Indelible? Of course the election ink was indelible, the delegation from Hungary said.
Never mind the fact that repeated, and well-documented, experiments around Phnom Penh proved the operation required little more than ordinary household bleach and a couple minutes of effort.
“We have taken attention to smaller details, like the quality of the indelible ink – it is surely indelible,” said a statement from the Hungarian observer, in Phnom Penh for Sunday’s election.
It was one of a few statements published yesterday on the Council of Ministers’ Press and Quick Reaction website praising the ballot – which the opposition Cambodia National Rescue Party and rights groups have claimed was marred by irregularities.
But the five-person team from Hungary noticed nothing untoward.
“The ... election was free, fair, acceptable and transparent.... This was the victory of democracy!”
In its statement, China says its delegation “did not observe any incidents that might have adversely affected the process or the results of the elections”.
Korea, while boasting of its “open your mouth and close your wallet” approach to democratic elections, provided more constructive criticism in its report, recommending that Cambodia focus on improving “fairness of the media and usage of social media”, and reform voter lists.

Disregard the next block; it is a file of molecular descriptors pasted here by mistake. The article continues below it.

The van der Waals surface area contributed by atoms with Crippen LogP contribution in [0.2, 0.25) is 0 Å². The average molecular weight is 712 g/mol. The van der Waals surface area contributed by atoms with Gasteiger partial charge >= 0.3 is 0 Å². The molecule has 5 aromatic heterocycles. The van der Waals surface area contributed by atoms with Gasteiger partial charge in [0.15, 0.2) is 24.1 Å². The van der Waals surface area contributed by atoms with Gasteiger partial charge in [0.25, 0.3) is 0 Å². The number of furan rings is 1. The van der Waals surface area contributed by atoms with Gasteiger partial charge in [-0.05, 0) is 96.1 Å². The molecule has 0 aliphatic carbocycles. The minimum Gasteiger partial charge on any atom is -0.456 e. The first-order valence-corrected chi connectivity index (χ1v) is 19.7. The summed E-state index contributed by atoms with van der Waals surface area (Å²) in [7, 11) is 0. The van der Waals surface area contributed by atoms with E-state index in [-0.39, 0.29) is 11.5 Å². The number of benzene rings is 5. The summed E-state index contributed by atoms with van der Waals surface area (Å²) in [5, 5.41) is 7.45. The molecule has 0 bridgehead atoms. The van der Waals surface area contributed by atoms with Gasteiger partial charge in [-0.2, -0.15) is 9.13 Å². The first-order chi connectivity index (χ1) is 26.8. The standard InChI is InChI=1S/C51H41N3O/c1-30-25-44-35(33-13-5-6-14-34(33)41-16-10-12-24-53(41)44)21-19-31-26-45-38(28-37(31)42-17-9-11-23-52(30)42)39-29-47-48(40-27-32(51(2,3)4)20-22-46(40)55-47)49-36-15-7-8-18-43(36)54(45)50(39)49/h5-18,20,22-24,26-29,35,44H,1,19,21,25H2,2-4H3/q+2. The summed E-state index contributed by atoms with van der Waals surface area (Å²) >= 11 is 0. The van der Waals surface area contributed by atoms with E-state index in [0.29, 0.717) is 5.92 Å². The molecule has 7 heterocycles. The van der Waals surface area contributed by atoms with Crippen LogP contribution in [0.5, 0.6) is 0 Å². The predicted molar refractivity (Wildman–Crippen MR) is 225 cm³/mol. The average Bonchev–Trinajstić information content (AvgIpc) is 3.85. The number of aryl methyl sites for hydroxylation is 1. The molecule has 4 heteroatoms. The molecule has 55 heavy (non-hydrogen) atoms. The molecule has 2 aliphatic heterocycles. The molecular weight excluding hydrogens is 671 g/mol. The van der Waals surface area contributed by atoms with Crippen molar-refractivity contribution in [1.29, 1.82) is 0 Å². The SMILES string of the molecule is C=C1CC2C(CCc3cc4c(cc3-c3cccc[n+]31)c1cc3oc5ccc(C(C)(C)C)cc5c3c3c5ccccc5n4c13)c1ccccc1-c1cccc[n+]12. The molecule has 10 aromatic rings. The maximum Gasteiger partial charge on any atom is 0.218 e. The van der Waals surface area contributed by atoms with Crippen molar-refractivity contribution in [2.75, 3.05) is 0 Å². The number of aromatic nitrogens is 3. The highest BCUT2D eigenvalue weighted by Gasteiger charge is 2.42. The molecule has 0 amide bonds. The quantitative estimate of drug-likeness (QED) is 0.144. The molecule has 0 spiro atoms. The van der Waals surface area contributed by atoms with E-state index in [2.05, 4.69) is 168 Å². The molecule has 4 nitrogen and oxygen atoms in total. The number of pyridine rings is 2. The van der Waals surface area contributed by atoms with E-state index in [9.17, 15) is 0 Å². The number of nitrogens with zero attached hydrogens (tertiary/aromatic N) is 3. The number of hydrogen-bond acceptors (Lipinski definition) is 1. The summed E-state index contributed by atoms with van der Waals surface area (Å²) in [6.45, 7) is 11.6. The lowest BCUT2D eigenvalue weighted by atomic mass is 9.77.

“The delegation would like to cordially recommend toward freer and fairer elections,” it adds.
A letter from Bangladesh Prime Minister Sheikh Hasina, also published on the website, doesn’t bother with the process – it just heaps praise on Prime Minister Hun Sen.
“I firmly believe the trust and confidence reposed upon you by the people of Cambodia bears testimony to your dynamic leadership and commitment to democracy,” she writes. “It is my resolute conviction that under your leadership democracy would be further institutionalised in your country and with your wisdom, knowledge and experience, economic development of Cambodia would reach to a higher trajectory.”
Indonesian media on Sunday quoted politician Jusuf Kalla, invited to Cambodia as an observer, as saying the election was running “well, orderly, free and safely”.
A US diplomatic report, released by WikiLeaks in 2011, accused Kalla of paying “enormous bribes” in 2004 to win the chairmanship of Indonesia’s biggest political party. He was later reported as saying claims he had handed out money were not “altogether false”.